Kale is a hardy, cool-season green that is part of the cabbage family. It grows best in the spring and fall and can tolerate all fall frosts. Kale can be used in salads or as a garnish and is rich in minerals and vitamins A and C.
- You can plant kale anytime from early spring to early summer. If you plant kale late in the summer you can harvest it from fall until the ground freezes in winter.
- Mix 1-½ cups of 5-10-10 fertilizer per 25 feet of row into the top 3 to 4 inches of soil.
- Plant the seeds ¼ to ½ inch deep into well-drained, light soil.
- After about 2 weeks, thin the seedlings so that they are spaced 8 to 12 inches apart.
- Water the plants regularly but be sure not to overwater them.
- Mulch the soil heavily after the first hard freeze; the plants may continue to produce leaves throughout the winter.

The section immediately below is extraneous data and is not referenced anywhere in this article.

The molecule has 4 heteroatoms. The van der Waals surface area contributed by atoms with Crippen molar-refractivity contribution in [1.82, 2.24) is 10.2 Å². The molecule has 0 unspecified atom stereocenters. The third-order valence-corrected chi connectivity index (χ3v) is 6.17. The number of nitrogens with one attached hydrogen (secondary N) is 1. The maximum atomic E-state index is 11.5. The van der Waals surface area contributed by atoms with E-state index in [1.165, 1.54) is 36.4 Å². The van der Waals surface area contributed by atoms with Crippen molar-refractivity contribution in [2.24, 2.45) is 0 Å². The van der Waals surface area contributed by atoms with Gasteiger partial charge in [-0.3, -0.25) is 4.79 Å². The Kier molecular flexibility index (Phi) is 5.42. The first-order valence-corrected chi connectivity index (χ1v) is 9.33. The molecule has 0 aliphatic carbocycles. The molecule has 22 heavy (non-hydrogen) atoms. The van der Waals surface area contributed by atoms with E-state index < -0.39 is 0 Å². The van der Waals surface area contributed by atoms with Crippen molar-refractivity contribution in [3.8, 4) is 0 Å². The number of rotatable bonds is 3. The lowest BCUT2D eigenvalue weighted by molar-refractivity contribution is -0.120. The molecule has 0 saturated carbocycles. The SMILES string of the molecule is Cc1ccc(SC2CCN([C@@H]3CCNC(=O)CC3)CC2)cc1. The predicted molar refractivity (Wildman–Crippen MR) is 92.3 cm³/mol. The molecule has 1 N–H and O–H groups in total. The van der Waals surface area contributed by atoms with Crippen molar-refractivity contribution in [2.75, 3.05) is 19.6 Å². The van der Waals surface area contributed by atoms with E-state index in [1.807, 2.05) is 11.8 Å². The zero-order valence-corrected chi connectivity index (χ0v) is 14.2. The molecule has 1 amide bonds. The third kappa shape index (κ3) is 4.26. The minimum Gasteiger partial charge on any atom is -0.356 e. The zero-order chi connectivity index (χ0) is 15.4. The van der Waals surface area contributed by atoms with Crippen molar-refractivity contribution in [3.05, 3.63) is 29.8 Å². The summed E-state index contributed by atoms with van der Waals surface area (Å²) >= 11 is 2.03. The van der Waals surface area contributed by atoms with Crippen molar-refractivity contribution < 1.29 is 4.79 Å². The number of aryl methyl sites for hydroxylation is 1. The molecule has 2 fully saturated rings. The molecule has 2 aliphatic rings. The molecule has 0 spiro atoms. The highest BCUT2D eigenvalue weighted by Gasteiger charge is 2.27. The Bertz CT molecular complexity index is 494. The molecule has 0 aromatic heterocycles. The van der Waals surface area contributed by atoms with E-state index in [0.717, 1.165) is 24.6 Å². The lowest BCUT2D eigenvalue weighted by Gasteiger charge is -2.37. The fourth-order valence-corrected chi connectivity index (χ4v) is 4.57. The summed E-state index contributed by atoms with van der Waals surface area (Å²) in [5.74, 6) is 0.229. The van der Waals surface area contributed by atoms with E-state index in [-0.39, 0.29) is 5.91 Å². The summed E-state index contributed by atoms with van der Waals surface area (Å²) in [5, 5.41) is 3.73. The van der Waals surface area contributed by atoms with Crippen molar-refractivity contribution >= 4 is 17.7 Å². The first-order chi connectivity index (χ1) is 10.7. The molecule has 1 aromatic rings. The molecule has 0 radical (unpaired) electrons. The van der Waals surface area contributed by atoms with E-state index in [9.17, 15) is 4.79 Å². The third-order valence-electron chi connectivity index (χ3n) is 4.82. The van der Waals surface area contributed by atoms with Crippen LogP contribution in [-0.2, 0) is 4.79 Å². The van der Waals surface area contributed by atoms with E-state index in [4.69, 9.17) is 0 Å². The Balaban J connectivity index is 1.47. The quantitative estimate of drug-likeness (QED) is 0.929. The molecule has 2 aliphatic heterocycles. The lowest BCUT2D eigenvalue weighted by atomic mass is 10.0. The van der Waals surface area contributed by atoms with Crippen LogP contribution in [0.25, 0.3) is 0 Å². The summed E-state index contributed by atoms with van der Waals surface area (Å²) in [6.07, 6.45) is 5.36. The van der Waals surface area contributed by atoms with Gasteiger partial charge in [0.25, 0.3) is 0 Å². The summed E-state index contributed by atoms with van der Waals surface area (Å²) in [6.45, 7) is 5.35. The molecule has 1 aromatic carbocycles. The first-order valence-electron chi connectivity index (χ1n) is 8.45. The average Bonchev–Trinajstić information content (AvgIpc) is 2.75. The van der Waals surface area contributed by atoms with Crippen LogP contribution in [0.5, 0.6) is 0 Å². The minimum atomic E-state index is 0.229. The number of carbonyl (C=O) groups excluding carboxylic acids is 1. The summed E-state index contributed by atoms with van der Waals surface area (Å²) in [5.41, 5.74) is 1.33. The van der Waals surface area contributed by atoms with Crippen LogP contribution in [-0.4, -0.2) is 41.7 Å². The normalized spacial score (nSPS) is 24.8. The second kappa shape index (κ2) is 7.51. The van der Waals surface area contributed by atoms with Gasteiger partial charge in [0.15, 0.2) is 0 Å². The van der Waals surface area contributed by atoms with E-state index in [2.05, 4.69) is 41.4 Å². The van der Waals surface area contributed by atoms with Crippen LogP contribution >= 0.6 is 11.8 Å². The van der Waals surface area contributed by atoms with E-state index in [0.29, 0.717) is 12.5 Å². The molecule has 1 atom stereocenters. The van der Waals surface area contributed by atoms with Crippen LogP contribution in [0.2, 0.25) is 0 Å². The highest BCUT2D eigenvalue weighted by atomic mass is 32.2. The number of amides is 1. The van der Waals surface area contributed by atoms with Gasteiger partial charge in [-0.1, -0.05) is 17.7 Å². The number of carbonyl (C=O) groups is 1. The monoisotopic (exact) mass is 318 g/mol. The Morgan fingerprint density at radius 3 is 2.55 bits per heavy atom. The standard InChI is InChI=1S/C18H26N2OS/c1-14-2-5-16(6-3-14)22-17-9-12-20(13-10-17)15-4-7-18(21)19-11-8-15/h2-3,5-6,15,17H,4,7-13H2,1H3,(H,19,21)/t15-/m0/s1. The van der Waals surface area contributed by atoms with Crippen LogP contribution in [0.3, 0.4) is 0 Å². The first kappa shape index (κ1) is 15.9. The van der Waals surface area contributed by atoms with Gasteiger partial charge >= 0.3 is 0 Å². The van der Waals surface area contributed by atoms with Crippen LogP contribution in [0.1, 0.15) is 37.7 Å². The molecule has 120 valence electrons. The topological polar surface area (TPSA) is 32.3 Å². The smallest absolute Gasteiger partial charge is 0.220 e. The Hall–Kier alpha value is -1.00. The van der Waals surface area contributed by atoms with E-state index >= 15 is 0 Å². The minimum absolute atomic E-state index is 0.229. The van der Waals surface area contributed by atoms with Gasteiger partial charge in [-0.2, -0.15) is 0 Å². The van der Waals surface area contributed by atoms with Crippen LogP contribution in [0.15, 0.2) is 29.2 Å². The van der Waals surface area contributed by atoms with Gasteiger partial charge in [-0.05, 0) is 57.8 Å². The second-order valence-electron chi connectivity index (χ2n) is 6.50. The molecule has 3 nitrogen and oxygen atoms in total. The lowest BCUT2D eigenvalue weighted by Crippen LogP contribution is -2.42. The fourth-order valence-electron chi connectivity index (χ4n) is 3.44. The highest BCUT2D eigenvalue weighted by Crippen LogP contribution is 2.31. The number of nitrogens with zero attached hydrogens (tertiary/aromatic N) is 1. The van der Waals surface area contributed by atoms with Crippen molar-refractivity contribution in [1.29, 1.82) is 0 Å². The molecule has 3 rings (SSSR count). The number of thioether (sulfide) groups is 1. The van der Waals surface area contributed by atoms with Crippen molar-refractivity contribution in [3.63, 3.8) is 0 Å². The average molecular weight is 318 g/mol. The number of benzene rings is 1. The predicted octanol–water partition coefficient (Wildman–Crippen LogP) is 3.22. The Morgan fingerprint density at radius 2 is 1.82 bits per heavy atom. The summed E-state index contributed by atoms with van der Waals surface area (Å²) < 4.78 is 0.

- Kale is ready to harvest when the leaves are about the size of your hand.
- Pick about one fistful of leaves per harvest. Avoid picking the terminal bud (found at the top center of the plant) because this will help to keep the plant productive.
- Kale will continue growing until it’s 20 degrees F. It tastes even sweeter with a touch of frost.
- If you wish to extend your harvest, shield your kale from the cold with row covers. Or, create a makeshift cover with tarps and old blankets propped up by hay bales or something similar.
- The small, tender leaves can be eaten uncooked and used in salads.
- Cut and cook the larger leaves like spinach, but be sure to remove the ribs before cooking.
- You can store kale as you would any other leafy green; put the kale in a plastic bag and store it in the refrigerator. It should last about 1 week.
- ‘Vates’, which is a hardy variety and does not yellow in cold weather. It also has curly, blue-green leaves.
- ‘Winterbor’, which resembles the ‘Vates’ variety, but it is frost tolerant.
- ‘Red Russian’, which has red, tender leaves and is an early crop.